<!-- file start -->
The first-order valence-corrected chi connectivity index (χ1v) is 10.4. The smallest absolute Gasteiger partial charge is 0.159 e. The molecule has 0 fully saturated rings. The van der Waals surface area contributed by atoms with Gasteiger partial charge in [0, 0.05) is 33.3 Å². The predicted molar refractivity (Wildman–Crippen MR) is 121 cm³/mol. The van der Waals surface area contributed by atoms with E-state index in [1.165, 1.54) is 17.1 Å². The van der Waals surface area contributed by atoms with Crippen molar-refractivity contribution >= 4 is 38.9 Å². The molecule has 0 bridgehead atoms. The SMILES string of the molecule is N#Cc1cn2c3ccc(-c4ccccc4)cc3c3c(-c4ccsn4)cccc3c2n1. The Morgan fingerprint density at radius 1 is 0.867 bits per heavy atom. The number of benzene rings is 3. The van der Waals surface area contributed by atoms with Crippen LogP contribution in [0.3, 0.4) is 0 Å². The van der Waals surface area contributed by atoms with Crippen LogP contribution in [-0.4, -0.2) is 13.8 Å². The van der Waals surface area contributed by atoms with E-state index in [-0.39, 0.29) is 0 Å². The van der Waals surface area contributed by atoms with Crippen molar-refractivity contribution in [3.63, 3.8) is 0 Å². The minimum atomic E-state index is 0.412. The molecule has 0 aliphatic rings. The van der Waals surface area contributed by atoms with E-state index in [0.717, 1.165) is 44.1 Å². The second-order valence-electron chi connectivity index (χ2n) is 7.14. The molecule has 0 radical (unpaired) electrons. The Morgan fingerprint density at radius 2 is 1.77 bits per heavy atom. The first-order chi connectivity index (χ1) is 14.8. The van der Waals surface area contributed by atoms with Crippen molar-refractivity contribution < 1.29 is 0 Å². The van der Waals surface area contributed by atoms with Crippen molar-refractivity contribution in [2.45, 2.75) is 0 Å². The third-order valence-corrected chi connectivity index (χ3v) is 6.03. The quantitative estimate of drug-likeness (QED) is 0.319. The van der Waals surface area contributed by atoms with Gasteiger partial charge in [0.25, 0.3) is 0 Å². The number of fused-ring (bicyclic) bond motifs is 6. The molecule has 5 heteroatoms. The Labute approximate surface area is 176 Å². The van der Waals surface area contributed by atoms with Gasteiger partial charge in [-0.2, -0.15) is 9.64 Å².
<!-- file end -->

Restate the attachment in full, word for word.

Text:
The first-order valence-corrected chi connectivity index (χ1v) is 10.4. The smallest absolute Gasteiger partial charge is 0.159 e. The molecule has 0 fully saturated rings. The van der Waals surface area contributed by atoms with Gasteiger partial charge in [0, 0.05) is 33.3 Å². The predicted molar refractivity (Wildman–Crippen MR) is 121 cm³/mol. The van der Waals surface area contributed by atoms with E-state index in [1.165, 1.54) is 17.1 Å². The van der Waals surface area contributed by atoms with Crippen molar-refractivity contribution >= 4 is 38.9 Å². The molecule has 0 bridgehead atoms. The SMILES string of the molecule is N#Cc1cn2c3ccc(-c4ccccc4)cc3c3c(-c4ccsn4)cccc3c2n1. The Morgan fingerprint density at radius 1 is 0.867 bits per heavy atom. The number of benzene rings is 3. The van der Waals surface area contributed by atoms with Crippen LogP contribution in [0.3, 0.4) is 0 Å². The van der Waals surface area contributed by atoms with Crippen LogP contribution in [-0.4, -0.2) is 13.8 Å². The van der Waals surface area contributed by atoms with E-state index in [-0.39, 0.29) is 0 Å². The van der Waals surface area contributed by atoms with Crippen molar-refractivity contribution in [3.63, 3.8) is 0 Å². The minimum atomic E-state index is 0.412. The molecule has 0 aliphatic rings. The van der Waals surface area contributed by atoms with E-state index in [0.717, 1.165) is 44.1 Å². The second-order valence-electron chi connectivity index (χ2n) is 7.14. The molecule has 0 radical (unpaired) electrons. The Morgan fingerprint density at radius 2 is 1.77 bits per heavy atom. The first-order chi connectivity index (χ1) is 14.8. The van der Waals surface area contributed by atoms with Crippen molar-refractivity contribution < 1.29 is 0 Å². The van der Waals surface area contributed by atoms with Crippen molar-refractivity contribution in [2.45, 2.75) is 0 Å². The third-order valence-corrected chi connectivity index (χ3v) is 6.03. The quantitative estimate of drug-likeness (QED) is 0.319. The van der Waals surface area contributed by atoms with Gasteiger partial charge in [0.25, 0.3) is 0 Å². The number of fused-ring (bicyclic) bond motifs is 6. The molecule has 5 heteroatoms. The Labute approximate surface area is 176 Å². The van der Waals surface area contributed by atoms with Gasteiger partial charge in [-0.2, -0.15) is 9.64 Å².